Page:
Case Study: Jacob: A Jacob Was Born

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Jacob: A case study

Jacob was born on January 16, 2005. Jacob is eight years old, is currently in the second grade, and has never been retained. He has never received any remedial or special education services. His absences are infrequent and are usually as a result of school suspension for disorderly behavior in the classroom. Despite these disciplinary problems, Jacob's teachers like him and feel he demonstrates a positive attitude toward his schooling. He is a very bright and inquisitive student. He seems to want to please his teachers and peers and to be well-liked.

Jacob lives with his mother, stepfather, sister and four brothers; he is currently the youngest child in the home but his mother is expecting another child. Jacob was not premature and his mother delivered him without complications. Jacob weighed 7 pounds 6 ounces. His mother describes him as a happy infant. He slept through the night and she stated that parenting him was "pleasant." Jacob's biological father abandoned him at birth and when Jacob's mother was finally able to contact him, the man stated he did not want anything to do with his son, a statement which Jacob overheard. His stepfather has been the main father figure in Jacob's life since infancy and Jacob calls him "dad." The home situation is volatile and Jacob has witnessed physical and verbal abuse between his mother and step-father.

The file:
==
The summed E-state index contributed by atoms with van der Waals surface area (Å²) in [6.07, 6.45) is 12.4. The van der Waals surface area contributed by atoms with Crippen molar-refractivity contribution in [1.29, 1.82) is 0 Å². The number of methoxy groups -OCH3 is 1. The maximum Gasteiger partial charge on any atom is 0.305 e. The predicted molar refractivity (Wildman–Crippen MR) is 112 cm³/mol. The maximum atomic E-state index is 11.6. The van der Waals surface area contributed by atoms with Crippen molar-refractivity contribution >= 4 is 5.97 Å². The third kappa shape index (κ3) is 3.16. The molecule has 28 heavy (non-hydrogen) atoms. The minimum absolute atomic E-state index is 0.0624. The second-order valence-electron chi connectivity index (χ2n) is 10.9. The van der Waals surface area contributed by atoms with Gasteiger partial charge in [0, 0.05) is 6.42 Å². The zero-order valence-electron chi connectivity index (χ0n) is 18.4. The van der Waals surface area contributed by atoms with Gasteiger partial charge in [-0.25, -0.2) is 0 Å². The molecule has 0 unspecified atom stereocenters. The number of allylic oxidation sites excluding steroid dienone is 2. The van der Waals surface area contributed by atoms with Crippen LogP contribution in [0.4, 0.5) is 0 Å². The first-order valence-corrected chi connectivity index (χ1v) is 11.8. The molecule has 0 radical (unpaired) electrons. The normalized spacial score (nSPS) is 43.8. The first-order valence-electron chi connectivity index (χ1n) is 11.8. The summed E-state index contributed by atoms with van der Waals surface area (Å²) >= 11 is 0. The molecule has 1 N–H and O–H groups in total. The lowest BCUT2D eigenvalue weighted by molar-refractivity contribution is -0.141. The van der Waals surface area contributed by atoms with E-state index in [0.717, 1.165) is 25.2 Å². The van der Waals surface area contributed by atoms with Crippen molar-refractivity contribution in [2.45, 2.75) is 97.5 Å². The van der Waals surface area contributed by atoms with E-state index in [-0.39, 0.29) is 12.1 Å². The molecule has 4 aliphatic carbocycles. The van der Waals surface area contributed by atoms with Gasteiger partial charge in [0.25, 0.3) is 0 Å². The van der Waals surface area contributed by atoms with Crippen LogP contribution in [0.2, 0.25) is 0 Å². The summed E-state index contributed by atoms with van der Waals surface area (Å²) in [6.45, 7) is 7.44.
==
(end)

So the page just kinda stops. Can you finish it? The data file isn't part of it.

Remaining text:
Jacob was diagnosed with attention deficient hyperactivity (ADHD) when he was four. To help cope with his ADHD, he receives physical exercise on a daily basis in the form of recess and physical education. He is restricted from drinking anything with caffeine (such as soda) to keep his energy levels more manageable. His parents are careful to set his bedtime at 9:00 P.M. because he must wake up at 6:30 A.M. To get to school on time, ensuring he achieves about nine and a half hours of sleep. However, in December 2012, his parents stopped administering his ADHD medication, which they felt was hurting rather than helping his behavior.

Jacob is very interested in music, dance and sports. When he chooses his playmates he has been more successful in his interactions with older children and adults, with whom he can be quite precocious with in his dialogue. Jacob does not have a best friend his own age. Jacob is fearful of being rejected by people. His behavior could indicate an attachment disorder. Fearful that his parents do not care about him because of the chaotic situation at home and the fact that he has many other siblings, Jacob looks to find security in attaching himself to older father and mother figures. However, he also clearly wants friends: Jacob has even been seen giving away his possessions to 'buy' friends his own age.

Personality development